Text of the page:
Fondly, Pennsylvania

Penmanship

Thursday, 12/19/13

They had such nice hand writing back then!

If only I had a dollar every time I’ve heard that. Yes, many scribes of our manuscripts did have a nice script. But there are plenty of writers who didn’t. My personal favorite is William Penn:

Shall I translate? This is a recipe he copied from his mother’s receipt book: “To Make Coffee” (for more about the recipe see this post.) But we cannot criticize Mr. Penn too much, after all, this copy was only intended for personal use.

Official correspondence, on the other hand, between anyone, had to be legible. All record keeping was done by hand; personal letters, business correspondence, copies of correspondence, bills, bank ledgers, orders, all of it had to be recognizable to everyone reading it.There were no telephones to verify an illegible order across the ocean, no typewriters to ensure uniform letter recognition. And even though, they make it look so easy, beautiful penmanship is not an innate skill. It was a skill to be learned, practiced and perfected. A confident legible script was vital for gainful employment.

There were several schools of thought and books students of penmanship could subscribe to. HSP’s collections hold some examples of these (printed) books including; Penmanship Explained; or The Principles of Writing Reduced to an exact Science by S.A. Potter. (Dj .1962)

According to Mr. Potter: “Writing should, in all cases, be a daily exercise. In most schools, one hour a day should be devoted to the subject of penmanship. Three-fourths of an hour should be given in a school. Many teachers consider this subject of so little importance that they let other studies of less consequence crowd it out, so that many of the boys and girls who have been under their charge, when obliged to leave school early to labor for a livelihood possess but a miserable handwriting. We look upon a cripple, made so by misfortune, with a great deal of sympathy, especially if he was wounded by a ball from the enemy. But when we see pupils sent out into the world, crippled in their handwriting for life, whom must we pity?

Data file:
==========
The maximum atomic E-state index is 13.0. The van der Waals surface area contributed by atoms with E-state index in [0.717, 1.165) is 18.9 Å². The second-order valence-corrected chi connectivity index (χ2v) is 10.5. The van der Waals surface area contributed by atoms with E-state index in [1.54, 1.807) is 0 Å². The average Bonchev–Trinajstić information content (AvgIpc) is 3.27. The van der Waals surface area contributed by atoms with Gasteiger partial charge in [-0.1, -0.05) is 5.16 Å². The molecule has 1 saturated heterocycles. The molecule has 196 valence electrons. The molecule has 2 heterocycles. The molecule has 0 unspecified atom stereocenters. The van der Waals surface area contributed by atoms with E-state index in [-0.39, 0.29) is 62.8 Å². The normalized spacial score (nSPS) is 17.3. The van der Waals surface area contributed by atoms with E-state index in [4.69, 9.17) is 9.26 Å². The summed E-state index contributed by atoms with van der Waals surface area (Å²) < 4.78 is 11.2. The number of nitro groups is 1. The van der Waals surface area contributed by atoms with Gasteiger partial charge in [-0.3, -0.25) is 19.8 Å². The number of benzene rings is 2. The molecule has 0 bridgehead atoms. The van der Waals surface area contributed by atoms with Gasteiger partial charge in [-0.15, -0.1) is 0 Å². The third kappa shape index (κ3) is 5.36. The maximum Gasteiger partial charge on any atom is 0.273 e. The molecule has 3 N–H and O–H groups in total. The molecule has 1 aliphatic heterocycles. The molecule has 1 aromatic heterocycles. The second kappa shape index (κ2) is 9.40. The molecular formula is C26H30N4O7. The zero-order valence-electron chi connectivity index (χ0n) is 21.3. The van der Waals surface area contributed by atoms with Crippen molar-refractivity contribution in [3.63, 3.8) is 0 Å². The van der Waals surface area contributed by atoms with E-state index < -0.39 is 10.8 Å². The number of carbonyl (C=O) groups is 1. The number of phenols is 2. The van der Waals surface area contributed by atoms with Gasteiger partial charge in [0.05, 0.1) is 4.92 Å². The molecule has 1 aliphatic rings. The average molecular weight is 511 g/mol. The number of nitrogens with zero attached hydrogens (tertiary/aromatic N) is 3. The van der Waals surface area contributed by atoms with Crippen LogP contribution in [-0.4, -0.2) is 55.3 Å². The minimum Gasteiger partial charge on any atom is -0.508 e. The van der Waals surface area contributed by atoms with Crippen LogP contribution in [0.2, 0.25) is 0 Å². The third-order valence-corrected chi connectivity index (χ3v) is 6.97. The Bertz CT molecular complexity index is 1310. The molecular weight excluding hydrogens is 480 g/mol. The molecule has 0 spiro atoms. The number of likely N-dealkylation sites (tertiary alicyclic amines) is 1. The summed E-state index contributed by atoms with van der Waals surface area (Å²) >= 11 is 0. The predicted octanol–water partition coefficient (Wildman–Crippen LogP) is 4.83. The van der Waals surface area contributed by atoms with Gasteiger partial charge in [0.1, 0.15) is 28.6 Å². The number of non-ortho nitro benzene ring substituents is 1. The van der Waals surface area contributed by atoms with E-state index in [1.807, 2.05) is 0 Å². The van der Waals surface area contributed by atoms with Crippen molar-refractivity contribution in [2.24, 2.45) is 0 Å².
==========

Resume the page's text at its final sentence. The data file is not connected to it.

These books cover all the important elements of beautiful writing, including the pen and how to hold it, how to make a one, ink, paper, and posture, and of course, correct letter forms.

The workbooks include sample templates for bank deposits, bills and orders.

My favorite of these work books is the Spencerian System, (Dj .196). It is by far the most detailed in its instruction, illustrating the correct letter forms, as well as what is incorrect. Of all the books I looked at, I think I could actually teach myself from this one.

Working on the Bank of North America Collection (1939), has reinforced our admiration for the scribes of the bank. Their writing is beautiful and consistent. Everything they wrote is still perfectly legible.

In addition to the beautiful and legible writing the scribes left us, they also left us some beautiful embellishments. We like to imagine a bored scribe with nothing more to do at hand, than practice his penmanship.

 In spite of the fact that these scribes worked so hard that we might be able to read their records 200 years later, we as a society are bumping up against an issue created by the proliferation of computers, texting, etc. If you have school age students you might already be aware that some schools are no longer teaching cursive. With the loss of this skill, reading manuscripts will become a necessary occupation for someone.

In the meantime, should you wish to practice your own penmanship, visit the website of the International Association of Master Penman, Engrossers, and Teachers of Handwriting. You find many lessons, tips and tricks. 

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